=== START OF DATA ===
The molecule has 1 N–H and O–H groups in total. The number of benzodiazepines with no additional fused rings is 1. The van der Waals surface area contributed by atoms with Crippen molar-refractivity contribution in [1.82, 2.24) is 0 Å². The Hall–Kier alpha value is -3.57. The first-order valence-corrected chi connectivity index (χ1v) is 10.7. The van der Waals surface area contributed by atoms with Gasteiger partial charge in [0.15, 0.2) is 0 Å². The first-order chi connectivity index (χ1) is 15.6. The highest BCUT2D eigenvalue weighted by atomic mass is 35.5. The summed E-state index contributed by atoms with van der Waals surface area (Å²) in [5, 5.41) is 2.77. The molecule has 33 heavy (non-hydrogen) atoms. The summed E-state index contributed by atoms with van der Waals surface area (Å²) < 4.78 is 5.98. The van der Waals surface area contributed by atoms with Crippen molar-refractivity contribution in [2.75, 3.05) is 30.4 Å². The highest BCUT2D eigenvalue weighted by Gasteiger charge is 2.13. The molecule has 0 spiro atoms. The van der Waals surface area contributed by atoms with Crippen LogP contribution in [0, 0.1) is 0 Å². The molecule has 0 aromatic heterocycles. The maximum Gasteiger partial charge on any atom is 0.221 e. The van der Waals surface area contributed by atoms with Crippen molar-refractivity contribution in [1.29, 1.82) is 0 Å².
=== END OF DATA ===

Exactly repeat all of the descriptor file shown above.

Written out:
The molecule has 1 N–H and O–H groups in total. The number of benzodiazepines with no additional fused rings is 1. The van der Waals surface area contributed by atoms with Crippen molar-refractivity contribution in [1.82, 2.24) is 0 Å². The Hall–Kier alpha value is -3.57. The first-order valence-corrected chi connectivity index (χ1v) is 10.7. The van der Waals surface area contributed by atoms with Gasteiger partial charge in [0.15, 0.2) is 0 Å². The first-order chi connectivity index (χ1) is 15.6. The highest BCUT2D eigenvalue weighted by atomic mass is 35.5. The summed E-state index contributed by atoms with van der Waals surface area (Å²) in [5, 5.41) is 2.77. The molecule has 33 heavy (non-hydrogen) atoms. The summed E-state index contributed by atoms with van der Waals surface area (Å²) < 4.78 is 5.98. The van der Waals surface area contributed by atoms with Crippen molar-refractivity contribution in [2.75, 3.05) is 30.4 Å². The highest BCUT2D eigenvalue weighted by Gasteiger charge is 2.13. The molecule has 0 spiro atoms. The van der Waals surface area contributed by atoms with Crippen LogP contribution in [0, 0.1) is 0 Å². The molecule has 0 aromatic heterocycles. The maximum Gasteiger partial charge on any atom is 0.221 e. The van der Waals surface area contributed by atoms with Crippen molar-refractivity contribution in [1.29, 1.82) is 0 Å².